“Then Dr. Saunders spoke to us about another procedure that might save Henry,” said Mrs. Scarpati.
“That’s right,” said her husband. “The General told us about this LVAD (pronounced el-vad). I was in a fog, but I remember that Dr. Saunders made it understandable. He and his staff answered the whole family’s questions.”
The left ventricular assist device (LVAD) has been in use for many decades and used to be a temporary aid for people waiting for heart transplants. In recent years, though, it was determined that certain patients suffering from heart failure could be helped with these devices as a permanent implant. Henry’s family agreed to have him undergo the surgery.
After receiving the LVAD, Mr. Scarpati was still very sick and the family was afraid to hope for too much. Lorraine Carroll, Assistant Vice President of Cardiovascular Nursing, quietly slipped rosary beads into Patricia Scarpati’s hands. “I was so touched by her thoughtfulness. It brought me the strength I needed to keep everyone’s spirits up. I knew we had to stay strong for Henry.”
Slowly over the weeks that followed, Henry regained his strength. His kidneys no longer needed dialysis and he was weaned off all of the breathing assistance devices. And his appetite returned.
“Macaroni, baked clams—you name it, I had it!” he exclaimed. “My family brought my favorite foods and told me all the details of what had been happening to me.”
“It was wonderful how the staff took care of him and the rest of us. We became like an extended family. Our three sons came every day and the nurses couldn’t have been more supportive,” Patricia pointed out.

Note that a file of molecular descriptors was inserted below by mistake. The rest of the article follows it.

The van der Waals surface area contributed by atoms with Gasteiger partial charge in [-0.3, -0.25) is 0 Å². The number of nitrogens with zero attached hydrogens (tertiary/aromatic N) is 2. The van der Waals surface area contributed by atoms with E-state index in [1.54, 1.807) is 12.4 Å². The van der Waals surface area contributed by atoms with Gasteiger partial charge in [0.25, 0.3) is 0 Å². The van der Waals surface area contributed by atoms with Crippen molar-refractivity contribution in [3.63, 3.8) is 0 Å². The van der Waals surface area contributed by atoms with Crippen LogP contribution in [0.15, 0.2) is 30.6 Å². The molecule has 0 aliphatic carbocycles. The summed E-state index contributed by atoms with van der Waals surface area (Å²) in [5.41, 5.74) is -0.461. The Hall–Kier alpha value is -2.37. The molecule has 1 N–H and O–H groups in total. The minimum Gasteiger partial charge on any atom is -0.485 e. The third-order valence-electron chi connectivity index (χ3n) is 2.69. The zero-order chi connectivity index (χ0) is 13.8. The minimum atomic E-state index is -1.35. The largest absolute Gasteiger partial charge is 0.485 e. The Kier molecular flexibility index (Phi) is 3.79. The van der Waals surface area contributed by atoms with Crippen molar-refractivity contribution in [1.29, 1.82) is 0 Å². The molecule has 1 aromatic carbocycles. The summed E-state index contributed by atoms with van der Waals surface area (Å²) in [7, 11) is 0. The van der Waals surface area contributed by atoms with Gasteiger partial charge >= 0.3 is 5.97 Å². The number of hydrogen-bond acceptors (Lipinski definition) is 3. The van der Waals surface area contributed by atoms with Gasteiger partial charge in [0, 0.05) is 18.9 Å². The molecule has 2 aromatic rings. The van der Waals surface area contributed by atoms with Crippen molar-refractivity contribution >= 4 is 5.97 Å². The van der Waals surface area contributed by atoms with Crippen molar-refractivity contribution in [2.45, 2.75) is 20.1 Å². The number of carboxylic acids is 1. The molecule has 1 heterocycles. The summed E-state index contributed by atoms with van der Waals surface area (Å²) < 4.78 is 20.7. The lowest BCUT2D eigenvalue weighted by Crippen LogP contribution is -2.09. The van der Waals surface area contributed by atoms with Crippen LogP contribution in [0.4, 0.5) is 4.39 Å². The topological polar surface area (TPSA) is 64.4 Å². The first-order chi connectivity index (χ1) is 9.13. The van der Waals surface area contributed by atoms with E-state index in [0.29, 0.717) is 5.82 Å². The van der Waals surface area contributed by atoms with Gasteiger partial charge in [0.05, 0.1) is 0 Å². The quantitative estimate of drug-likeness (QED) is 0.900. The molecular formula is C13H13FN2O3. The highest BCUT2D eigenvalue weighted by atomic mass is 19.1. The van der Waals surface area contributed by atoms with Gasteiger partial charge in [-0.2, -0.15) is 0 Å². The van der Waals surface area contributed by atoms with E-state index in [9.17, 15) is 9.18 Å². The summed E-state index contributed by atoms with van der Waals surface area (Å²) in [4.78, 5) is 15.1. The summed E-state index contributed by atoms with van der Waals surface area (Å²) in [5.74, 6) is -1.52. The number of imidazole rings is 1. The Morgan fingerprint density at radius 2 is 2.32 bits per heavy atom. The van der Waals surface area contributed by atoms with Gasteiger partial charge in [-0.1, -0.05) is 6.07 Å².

“The General and Rivka were always there helping us get through,” Henry added. Rivka Mintz is the Nurse Practitioner who is Coordinator of the Maimonides LVAD Program.
When asked why he referred to Dr. Paul Saunders as “the General,” Henry was delighted to explain.
“Dr. Saunders walks in, takes charge, and everyone tows the line—including me! With so many things happening, it was really great to have someone like that making you feel like everything was under control. Even when I was in-and-out of it, I always knew that Dr. Saunders would get me through.”
The entire LVAD Team recently celebrated its 50th surgery and hosted a celebratory dinner party for patients and their loved ones, as well as all of the clinicians from the Maimonides Heart & Vascular Center.
This innovative program at Maimonides received certification from The Joint Commission in 2012. Maimonides was the first and remains the only center in Brooklyn certified to perform LVAD Destination Surgery which improves and extends the life of heart failure patients.
Maimonides is pleased to report that our reputation for excellence is based on statewide and national accolades that are unmatched in the metropolitan area. After a century of trailblazing new therapies for heart disease, excellence at the Maimonides Heart & Vascular Center has come to be expected by Brooklyn’s 2.8 million residents.
To learn more about the Maimonides Heart & Vascular Center, call 718-283-8284, or visit www.maimonidesmed.org/heart.